Yukon candidate Ryan Leef defends actions in citizen's arrest of sign defacer

Ryan Leef and the woman who was caught red-handed destroying his campaign signs by a dark roadside agree that the incident happened and that it was wrong, but other details in the bizarre story remain fuzzy.

Conservative candidate says camouflage rain jacket part of his 'standard attire;' incident not a stakeout

Yukon Conservative candidate Ryan Leef holds up damaged campaign signs. Leef made a citizen's arrest on a woman Aug. 27 after he caught her cutting holes in the signs on a highway outside Whitehorse. (CBC)

Ryan Leef and the woman who was caught red-handed destroying his campaign signs by a dark roadside agree that the incident happened and that it was wrong, but other details in the bizarre story remain fuzzy. 

Leef says on Aug. 27 he was looking for a good spot to put up a wildlife camera to capture the person who had been damaging his campaign signs when he caught Carrie Boles in the act. 

Conservative candidate Ryan Leef says the best rain jacket he has is his camouflage one, which he was wearing during his citizen's arrest of a woman vandalizing his campaign signs. In this image, Leef wears camouflage in a promotional video about a campaign to raise money for diabetes. (Ryan Leef/You Tube)

Although Leef has said it was not a stakeout, he said he "had no doubt at all" the person would return after damaging his signs the first time. 

"I took a trail camera that you would normally use to photograph moose and deer and bears ...  was looking to put in positions that would actually capture the person doing it."

According to Leef, it was while he was looking for a location for the camera when he spotted Boles in the dark, cutting up his signs. 

Leef said he called the RCMP but when he realized the police weren't going to arrive before she damaged more signs, he approached her. 

Contradictory statements

According to Carrie Boles, two men exited the trees, one wearing camouflage and the other was wearing all black. 

She said the man in camouflage, whom she later realized was Leef, put his hand on her shoulder, grabbed her "really tightly" by the elbow and put her arm behind her back. 

"I probably put my knees to the ground because it was such a shocking experience," she said.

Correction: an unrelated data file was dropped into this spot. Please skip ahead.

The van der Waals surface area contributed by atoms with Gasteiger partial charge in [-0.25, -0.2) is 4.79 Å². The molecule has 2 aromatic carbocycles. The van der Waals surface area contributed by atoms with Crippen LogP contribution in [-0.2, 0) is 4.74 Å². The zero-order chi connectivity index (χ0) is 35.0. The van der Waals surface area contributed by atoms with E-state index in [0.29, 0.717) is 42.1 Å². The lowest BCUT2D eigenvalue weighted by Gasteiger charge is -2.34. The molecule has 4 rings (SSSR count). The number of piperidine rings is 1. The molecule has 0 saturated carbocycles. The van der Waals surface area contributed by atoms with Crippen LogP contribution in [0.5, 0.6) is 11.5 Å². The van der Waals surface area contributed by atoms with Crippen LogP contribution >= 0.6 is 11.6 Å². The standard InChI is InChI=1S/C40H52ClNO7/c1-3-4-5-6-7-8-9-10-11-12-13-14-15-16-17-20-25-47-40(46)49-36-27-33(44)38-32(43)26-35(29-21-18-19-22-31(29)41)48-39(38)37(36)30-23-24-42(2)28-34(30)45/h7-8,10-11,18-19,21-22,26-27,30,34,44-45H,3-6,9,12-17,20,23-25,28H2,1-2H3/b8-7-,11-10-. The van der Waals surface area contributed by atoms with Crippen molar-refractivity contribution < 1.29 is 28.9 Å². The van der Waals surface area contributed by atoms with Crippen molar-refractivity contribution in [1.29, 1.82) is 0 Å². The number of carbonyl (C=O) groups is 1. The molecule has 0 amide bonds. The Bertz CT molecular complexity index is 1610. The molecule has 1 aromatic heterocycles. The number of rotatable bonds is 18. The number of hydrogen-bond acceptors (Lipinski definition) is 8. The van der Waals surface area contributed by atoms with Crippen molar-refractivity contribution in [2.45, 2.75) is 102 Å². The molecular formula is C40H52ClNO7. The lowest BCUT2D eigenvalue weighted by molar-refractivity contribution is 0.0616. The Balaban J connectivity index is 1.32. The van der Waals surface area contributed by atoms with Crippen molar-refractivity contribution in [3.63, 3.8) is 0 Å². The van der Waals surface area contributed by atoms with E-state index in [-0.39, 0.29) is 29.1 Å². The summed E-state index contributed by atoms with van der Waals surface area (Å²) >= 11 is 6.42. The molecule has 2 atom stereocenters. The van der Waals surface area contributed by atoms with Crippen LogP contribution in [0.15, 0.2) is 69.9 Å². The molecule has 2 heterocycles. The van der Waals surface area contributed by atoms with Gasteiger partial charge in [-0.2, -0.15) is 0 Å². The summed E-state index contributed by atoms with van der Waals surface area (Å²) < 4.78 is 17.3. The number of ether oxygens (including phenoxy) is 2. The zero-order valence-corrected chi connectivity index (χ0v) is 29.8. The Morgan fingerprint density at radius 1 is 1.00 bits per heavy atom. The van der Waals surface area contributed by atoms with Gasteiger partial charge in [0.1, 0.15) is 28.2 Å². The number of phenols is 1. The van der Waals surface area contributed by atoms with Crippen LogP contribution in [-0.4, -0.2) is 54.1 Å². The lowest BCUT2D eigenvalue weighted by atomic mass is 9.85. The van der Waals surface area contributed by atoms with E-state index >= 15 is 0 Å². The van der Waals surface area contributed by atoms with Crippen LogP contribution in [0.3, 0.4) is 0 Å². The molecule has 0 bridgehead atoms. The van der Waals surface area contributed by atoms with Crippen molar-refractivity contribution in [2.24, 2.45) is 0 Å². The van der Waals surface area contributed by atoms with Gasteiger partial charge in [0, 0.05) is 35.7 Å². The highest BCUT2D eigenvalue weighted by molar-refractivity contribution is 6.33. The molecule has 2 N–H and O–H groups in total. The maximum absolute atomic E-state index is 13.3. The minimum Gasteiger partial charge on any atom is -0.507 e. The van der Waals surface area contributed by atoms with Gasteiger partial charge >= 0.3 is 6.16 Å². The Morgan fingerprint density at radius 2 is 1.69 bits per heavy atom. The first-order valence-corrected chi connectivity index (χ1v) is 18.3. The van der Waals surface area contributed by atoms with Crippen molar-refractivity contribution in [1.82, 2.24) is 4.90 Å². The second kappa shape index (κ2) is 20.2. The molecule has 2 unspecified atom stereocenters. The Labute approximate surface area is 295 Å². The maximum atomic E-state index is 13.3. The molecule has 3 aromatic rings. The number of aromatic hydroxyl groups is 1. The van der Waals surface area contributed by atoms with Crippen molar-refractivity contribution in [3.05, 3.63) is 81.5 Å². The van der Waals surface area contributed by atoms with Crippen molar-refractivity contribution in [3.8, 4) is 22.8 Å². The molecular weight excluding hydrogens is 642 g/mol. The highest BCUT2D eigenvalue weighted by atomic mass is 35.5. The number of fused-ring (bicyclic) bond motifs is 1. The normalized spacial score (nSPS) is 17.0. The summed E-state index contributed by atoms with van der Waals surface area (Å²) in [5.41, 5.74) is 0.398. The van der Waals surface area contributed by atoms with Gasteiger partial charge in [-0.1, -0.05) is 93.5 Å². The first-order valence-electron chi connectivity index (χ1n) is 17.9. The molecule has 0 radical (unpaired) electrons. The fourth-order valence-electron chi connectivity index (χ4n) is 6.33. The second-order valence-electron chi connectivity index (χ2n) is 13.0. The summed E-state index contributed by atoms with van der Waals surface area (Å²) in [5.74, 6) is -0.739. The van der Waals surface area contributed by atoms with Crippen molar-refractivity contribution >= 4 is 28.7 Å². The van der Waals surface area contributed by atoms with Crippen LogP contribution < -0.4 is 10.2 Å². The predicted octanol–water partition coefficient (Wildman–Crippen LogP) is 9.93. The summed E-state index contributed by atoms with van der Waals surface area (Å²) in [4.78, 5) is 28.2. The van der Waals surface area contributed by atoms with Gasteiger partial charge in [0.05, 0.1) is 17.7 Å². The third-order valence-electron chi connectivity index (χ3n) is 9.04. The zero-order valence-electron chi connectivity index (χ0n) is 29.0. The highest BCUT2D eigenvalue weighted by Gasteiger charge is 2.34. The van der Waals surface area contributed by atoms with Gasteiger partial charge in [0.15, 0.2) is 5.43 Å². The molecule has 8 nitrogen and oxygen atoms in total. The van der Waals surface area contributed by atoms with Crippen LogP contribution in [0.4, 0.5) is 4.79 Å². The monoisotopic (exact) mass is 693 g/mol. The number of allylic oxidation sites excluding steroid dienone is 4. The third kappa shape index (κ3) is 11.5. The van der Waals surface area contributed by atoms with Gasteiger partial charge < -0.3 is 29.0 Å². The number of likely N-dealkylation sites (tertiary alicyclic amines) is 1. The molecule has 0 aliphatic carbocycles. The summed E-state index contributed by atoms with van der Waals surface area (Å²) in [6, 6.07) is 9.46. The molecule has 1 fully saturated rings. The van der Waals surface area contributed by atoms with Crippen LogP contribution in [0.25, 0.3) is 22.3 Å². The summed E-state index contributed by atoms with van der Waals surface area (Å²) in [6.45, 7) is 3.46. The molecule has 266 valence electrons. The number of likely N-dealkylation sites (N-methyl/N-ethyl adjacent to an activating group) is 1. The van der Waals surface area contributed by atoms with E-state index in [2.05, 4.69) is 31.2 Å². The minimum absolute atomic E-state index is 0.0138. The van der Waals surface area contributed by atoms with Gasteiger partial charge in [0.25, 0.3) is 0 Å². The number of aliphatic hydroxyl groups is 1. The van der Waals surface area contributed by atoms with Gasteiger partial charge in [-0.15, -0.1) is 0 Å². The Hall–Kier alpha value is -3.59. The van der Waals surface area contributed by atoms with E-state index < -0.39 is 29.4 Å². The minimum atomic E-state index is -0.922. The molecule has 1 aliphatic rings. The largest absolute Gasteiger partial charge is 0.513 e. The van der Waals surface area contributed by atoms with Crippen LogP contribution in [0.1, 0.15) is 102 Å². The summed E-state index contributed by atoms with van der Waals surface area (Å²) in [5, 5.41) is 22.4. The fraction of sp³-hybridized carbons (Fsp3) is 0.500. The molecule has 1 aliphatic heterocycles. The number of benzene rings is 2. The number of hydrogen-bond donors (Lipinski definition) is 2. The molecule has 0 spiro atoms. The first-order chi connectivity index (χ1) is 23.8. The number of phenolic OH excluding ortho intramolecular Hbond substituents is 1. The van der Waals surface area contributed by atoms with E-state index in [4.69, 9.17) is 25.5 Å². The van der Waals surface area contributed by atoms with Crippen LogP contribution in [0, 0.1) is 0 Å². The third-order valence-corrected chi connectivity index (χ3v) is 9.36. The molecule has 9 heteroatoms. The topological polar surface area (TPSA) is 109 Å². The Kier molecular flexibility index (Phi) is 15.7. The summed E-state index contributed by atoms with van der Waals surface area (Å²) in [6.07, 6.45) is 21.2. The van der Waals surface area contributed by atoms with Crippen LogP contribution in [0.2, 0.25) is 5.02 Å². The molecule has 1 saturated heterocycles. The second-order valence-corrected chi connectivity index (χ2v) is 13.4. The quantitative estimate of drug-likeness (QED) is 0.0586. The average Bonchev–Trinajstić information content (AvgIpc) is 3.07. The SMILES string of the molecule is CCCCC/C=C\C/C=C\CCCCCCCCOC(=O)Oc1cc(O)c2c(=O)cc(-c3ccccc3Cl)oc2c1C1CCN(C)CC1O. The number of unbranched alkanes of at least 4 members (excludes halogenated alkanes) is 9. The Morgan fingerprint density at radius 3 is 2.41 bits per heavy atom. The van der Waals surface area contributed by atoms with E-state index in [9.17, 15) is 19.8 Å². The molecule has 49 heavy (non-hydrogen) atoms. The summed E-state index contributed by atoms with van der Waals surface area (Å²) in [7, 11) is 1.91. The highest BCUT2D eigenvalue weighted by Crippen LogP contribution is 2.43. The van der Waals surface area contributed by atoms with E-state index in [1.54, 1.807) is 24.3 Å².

She said she was then handcuffed. Her timing of the call to RCMP contradicts Leef's statement.

'I have a good sense that it was wrong; I didn't know to what extent it was wrong,' says Carrie Boles about destroying several campaigns signs belonging to Yukon Conservative candidate Ryan Leef. (Philippe Morin/CBC)

"When the police were being called I became aware that I was verbally being put under citizen's arrest," she said. 

Leef admits to having handcuffs with him, on the chance he came across the culprit.

"My training and experience tells me to be prepared," he said in relation to his previous experience working in the field of law enforcement. 

As for the camouflage jacket Leef was wearing at the time, he said it's a "standard piece of attire" for him, explaining that he is an avid outdoorsman and hunter. He was wearing it because it was raining that night and it's his best raincoat. 

Leef said the destroyed signs might amount to about $400, but he has decided not to press charges against Boles.

She said she is "super grateful" for that.

Boles didn't say why she decided to damage Leef's campaign signs. She said she is non-partisan and hasn't voted in more than 10 years.

She said although she has spoken to the other candidates running in the election, she hadn't met Leef until their awkward encounter. 

Leef admitted the story is odd and said he'd rather spend his time knocking on doors than making citizen's arrests. 

RCMP weigh in

A statement from Whitehorse RCMP said the alleged incident between Boles and Leef was "resolved informally." 

It said while citizen's arrests are authorized under "specific circumstances" they are not encouraged. 

"We encourage our communities to leave intervention to the police, who are trained, equipped and have broader legal authorities than the average citizen," the statement read. 


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